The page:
Hoo-ha aside, Sterling is best judge of own state

CONTROVERSIAL MOVE: England manager Roy Hodgson left Sterling out of England's starting XI against Estonia on Sunday, after the player said he felt tired.


    Oct 16, 2014

    Hoo-ha aside, Sterling is best judge of own state

    RAHEEM Sterling was, for one night, the darling of the World Cup. Essentially a winger but deployed in Manaus, Brazil, in a central role by England to surprise Italy's renowned defenders with his quick, daring and intuitive runs, he reminded many a Brazilian of Garrincha, the "Little Bird" who played so thrillingly for the national team 50 years before.

    Four months after that memorable evening in Manaus, Sterling is becalmed. He was left out of England's starting XI against Estonia on Sunday after telling the coach he felt tired.

    Sterling is 19.

    His absence from the start of the European qualifier has stirred a polemic throughout his sport, and not just in England. Some people sneer and wonder how a teenager can be tired playing twice, or at the most three times a week for a salary that many would die for.

    Others fear for him. They argue that the expectations placed upon a youth playing a man's game for Liverpool and for England might very well lead to burnout.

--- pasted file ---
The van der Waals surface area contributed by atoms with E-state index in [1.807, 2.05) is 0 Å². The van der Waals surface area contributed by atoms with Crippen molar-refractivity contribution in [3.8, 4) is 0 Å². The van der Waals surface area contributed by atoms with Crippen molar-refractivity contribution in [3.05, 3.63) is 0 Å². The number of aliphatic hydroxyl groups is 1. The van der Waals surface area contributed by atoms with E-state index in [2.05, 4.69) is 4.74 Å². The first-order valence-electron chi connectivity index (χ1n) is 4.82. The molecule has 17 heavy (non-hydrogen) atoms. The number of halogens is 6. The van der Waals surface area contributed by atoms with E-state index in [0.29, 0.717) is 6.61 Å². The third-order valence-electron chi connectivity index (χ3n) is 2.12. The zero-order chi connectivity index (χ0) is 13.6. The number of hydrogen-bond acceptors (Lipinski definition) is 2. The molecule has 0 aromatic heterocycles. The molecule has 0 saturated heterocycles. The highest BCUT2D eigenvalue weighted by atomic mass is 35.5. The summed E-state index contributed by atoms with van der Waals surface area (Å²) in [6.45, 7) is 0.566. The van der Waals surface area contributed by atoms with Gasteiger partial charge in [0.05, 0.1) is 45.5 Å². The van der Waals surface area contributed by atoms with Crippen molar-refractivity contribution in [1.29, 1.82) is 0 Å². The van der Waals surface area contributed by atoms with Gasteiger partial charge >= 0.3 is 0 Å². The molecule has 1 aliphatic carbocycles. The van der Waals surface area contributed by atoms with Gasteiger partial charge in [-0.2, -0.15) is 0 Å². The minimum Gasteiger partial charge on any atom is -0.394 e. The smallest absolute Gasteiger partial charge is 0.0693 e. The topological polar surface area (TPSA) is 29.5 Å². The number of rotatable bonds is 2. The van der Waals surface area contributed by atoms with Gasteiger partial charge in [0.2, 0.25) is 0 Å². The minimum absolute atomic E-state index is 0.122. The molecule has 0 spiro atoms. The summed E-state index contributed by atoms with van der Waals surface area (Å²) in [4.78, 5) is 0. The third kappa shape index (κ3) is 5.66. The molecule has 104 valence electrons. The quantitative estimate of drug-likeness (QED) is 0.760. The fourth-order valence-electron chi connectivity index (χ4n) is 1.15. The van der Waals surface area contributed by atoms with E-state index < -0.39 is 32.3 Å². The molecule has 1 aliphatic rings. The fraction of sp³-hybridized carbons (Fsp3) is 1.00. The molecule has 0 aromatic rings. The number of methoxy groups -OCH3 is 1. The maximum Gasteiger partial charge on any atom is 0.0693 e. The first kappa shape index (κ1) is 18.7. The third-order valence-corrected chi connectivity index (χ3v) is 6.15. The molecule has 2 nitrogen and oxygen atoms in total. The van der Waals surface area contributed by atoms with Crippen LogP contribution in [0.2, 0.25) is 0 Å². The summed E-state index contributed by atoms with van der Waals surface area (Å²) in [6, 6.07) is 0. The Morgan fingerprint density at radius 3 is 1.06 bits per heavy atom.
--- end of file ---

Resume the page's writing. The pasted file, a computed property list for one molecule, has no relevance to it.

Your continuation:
And yet others view this more cynically. They hear the Liverpool manager and the England manager voicing different opinions that boil down to the old club versus country debate.

    The club versus country context is not of his, or Liverpool's, making. Fifa and Uefa crowd the calendar with ever more games, more demands on the same bodies, more encroachment on the free time of star players.

    Most of them, from Lionel Messi and Cristiano Ronaldo on down, do not complain. The game makes them their fortunes, but a career can be short and hangs alarmingly on injuries. Sterling is potentially an heir to their place on the pedestal that millions of kids aspire to be on.

    Liverpool and England share data from statisticians and sports scientists who can tell them at the flip of a chart whether a player is working too hard. The club and the country - and therefore Sterling - even have the same psychiatrist, who attends training sessions and is available for any player to talk through his doubts and aspirations.

    Historians can inform Sterling that he was the second-youngest player to have represented Liverpool (after Jack Robinson) when he made his debut, and was the third-youngest player ever for England's senior national team (after Theo Walcott and Wayne Rooney) in modern times.

    Michael Owen made his debut with Liverpool when he was 17 and with England when he was 18. He is now a TV commentator and regularly talks about how he ignored - to his detriment - warnings about playing too many games too young.

    Rooney, England's captain, has come through those risks and is on the verge of his 100th cap.

    Sterling can hear what they, and the experts, say about growing into his prime. But only he knows what his body tells him.